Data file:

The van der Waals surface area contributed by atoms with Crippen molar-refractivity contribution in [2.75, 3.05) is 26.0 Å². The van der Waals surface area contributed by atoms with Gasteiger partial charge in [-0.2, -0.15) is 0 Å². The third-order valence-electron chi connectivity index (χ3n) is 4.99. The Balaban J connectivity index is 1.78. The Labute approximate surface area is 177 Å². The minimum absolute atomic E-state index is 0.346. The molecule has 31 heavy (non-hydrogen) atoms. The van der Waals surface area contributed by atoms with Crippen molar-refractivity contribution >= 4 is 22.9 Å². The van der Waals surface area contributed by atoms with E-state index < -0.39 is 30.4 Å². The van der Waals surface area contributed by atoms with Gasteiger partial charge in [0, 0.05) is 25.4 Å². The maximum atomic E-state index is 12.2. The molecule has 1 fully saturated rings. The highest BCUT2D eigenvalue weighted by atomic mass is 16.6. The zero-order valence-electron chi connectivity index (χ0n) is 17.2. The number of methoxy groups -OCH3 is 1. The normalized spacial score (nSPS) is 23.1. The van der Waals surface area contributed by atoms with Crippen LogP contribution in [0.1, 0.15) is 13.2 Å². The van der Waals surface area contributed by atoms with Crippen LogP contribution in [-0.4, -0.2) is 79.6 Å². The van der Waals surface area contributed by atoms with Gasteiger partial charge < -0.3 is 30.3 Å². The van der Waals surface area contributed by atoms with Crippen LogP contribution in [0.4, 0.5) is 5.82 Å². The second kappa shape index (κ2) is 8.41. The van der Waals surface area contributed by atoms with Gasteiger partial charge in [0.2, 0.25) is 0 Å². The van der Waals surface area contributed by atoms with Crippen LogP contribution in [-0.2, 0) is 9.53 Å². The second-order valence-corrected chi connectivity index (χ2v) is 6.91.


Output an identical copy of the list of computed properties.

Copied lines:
The van der Waals surface area contributed by atoms with Crippen molar-refractivity contribution in [2.75, 3.05) is 26.0 Å². The van der Waals surface area contributed by atoms with Gasteiger partial charge in [-0.2, -0.15) is 0 Å². The third-order valence-electron chi connectivity index (χ3n) is 4.99. The Balaban J connectivity index is 1.78. The Labute approximate surface area is 177 Å². The minimum absolute atomic E-state index is 0.346. The molecule has 31 heavy (non-hydrogen) atoms. The van der Waals surface area contributed by atoms with Crippen molar-refractivity contribution >= 4 is 22.9 Å². The van der Waals surface area contributed by atoms with E-state index < -0.39 is 30.4 Å². The van der Waals surface area contributed by atoms with Gasteiger partial charge in [0, 0.05) is 25.4 Å². The maximum atomic E-state index is 12.2. The molecule has 1 fully saturated rings. The highest BCUT2D eigenvalue weighted by atomic mass is 16.6. The zero-order valence-electron chi connectivity index (χ0n) is 17.2. The number of methoxy groups -OCH3 is 1. The normalized spacial score (nSPS) is 23.1. The van der Waals surface area contributed by atoms with Crippen LogP contribution in [0.1, 0.15) is 13.2 Å². The van der Waals surface area contributed by atoms with Crippen LogP contribution in [-0.4, -0.2) is 79.6 Å². The van der Waals surface area contributed by atoms with Gasteiger partial charge < -0.3 is 30.3 Å². The van der Waals surface area contributed by atoms with Crippen LogP contribution in [0.4, 0.5) is 5.82 Å². The second kappa shape index (κ2) is 8.41. The van der Waals surface area contributed by atoms with Gasteiger partial charge in [0.2, 0.25) is 0 Å². The van der Waals surface area contributed by atoms with Crippen LogP contribution in [-0.2, 0) is 9.53 Å². The second-order valence-corrected chi connectivity index (χ2v) is 6.91.